A certain sitting US President warned the golf authorities that they should take out “good kidnapping insurance” when they dared to switch this World Golf Championship event to Mexico from his own course in Miami.
Well, to have possession of this leaderboard, every promoter – yes, including Donald Trump – would pay a rich ransom.
Consider this for a cast list. Justin Thomas, the American with three wins already this season leads the way on 12-under. On 11-under is the world No 1, Dustin Johnson, whose 66 was only marred by a bogey on the 16th when his ball stayed up a tree.
On 10-under is Phil Mickelson, who with a ridiculous 68 probably produced the most “Phil Mickelson” round in history. And on the same mark is Rory McIlroy, the Northern Irishman playing his first competitive event in two months because of a rib injury. McIlroy went out with a two-shot advantage and after a 70 now has a two-shot deficit. McIlroy was down but far from out and will still fancy himself in Sunday’s torrid shootout.
And then there is Lee Westwood, in fifth on nine-under, having skipped through the back nine in a five-under 31 for a 66. Nobody has played more World Golf Championships than the 43-year-old – 56 – and, obviously, nobody would be more deserving than the evergreen Englishman.
“You have the best in the world up there; youngsters; more experienced players; big-hitters’ great putters; everything,” he said. “It is testament to this course, which provides so many options. Can I do it? Ask me tomorrow night. Put it this way, if you told me that Nottingham Forest would have beaten Brighton 3-0 in the Championship today, I would have laughed at you.”
Yes, the predominantly US audience did not have a clue what the former world No 1 was talking about, but then this was the perfect day to scratch the head and wonder. First there was Jordan Spieth coming from the also-ran backwaters to put himself in which a sniff with a 63. He probably would require the same again to win his second title of the season and establish himself an even bigger favourite for next months’ Masters.
It was his best friend, Thomas, who stole the lead and the headline moment. His hole-in-one on the 232-yard 13th was the highlight of this week so far, a week that has easily been the best of the golfing year so far. Standing two off Johnson’s lead, the 23-year-old, who hurtled into the world’s top 10 by winning back-to-back tournaments in Hawaii in January, watched in amazement as his ball took one almighty bounce - then performed its slam dunk.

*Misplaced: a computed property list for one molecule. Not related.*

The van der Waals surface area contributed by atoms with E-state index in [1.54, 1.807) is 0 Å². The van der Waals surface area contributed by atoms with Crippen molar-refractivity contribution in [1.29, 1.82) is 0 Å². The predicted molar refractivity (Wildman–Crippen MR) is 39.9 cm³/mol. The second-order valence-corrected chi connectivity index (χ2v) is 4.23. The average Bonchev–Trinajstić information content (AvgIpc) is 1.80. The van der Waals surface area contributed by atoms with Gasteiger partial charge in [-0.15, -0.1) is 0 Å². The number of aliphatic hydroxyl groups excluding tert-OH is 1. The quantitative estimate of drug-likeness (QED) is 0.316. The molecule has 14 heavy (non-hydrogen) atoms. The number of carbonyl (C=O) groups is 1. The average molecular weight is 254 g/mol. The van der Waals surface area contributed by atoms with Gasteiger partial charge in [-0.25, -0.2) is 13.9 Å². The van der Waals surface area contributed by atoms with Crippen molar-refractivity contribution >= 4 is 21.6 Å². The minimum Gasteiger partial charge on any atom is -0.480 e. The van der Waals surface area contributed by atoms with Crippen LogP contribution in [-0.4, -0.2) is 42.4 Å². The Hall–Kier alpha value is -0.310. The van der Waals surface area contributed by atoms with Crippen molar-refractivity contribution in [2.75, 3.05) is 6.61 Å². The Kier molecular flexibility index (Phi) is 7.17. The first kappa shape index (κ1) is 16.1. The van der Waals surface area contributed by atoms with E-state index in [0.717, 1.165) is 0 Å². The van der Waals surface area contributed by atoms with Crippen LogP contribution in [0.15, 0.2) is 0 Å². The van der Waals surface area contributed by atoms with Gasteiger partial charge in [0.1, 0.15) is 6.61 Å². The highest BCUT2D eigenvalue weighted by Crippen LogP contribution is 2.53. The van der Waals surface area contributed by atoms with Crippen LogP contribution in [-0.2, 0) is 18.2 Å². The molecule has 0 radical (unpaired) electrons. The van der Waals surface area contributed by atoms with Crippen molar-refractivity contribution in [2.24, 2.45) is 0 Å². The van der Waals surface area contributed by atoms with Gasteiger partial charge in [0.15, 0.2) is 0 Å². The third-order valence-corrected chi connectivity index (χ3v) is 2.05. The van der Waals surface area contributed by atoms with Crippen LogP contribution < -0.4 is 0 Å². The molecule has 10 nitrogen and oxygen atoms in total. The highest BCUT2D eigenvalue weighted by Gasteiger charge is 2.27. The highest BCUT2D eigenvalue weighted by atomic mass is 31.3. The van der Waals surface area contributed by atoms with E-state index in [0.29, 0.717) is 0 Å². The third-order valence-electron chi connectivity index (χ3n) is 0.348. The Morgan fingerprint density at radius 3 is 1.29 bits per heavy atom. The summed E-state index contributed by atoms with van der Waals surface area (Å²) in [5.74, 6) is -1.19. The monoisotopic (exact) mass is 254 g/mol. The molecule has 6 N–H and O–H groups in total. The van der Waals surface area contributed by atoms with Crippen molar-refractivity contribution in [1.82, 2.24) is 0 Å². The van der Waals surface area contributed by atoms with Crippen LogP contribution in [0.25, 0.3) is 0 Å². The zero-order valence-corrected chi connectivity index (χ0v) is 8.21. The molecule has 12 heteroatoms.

If Thomas’s celebration was memorable then it was nothing to the Mexican marshal carrying the “Quiet Please” sign nearby. He used it to orchestrate the thrillingly-large crowd into a yet more raucous frenzy.
Before then, McIlroy and Johnson were slugging it out at the top, with the battle for the world No 1 spot on the line. McIlroy needs to win and for Johnson to finish worse than outright fourth; a fascinating scenario, indeed. Except this Saturday was one of those classic re-runs of the Mickelson show, which was impossible to ignore.
The 47-year-old was going through his highlight reel, saving pars from under bushes, making birdies from behind entire forests. There will be a few raised eyebrows as he had to get three rulings for drops – and they all went in his favour, including one when he managed to find a sprinkler head in the middle of a six-foot wide shrub. How Mickelson shot three-under, including a bogey on the last, will confound everyone, and every piece of foliage, that witnessed it.
Also in the mix is the brilliant young Spaniard Jon Rahm, on nine-under, and two young Englishmen in Tyrrell Hatton and Tommy Fleetwood on eight-under. They should all feel proud to be part of a quite wonderful production. Without a Trump helicopter in sight.
Rory McIlroy turned in one of his special rounds as he took control at the top of the leaderboard in the £7.9million WGC-Mexico Championship - but his two-shot lead could have been even more convincing as missed putts left him frustrated.
Rory McIlroy enjoyed a hugely encouraging start on his return to competitive action, as he carded a solid three under par opening round of 68 to move into contention in the WGC-Mexico Championship.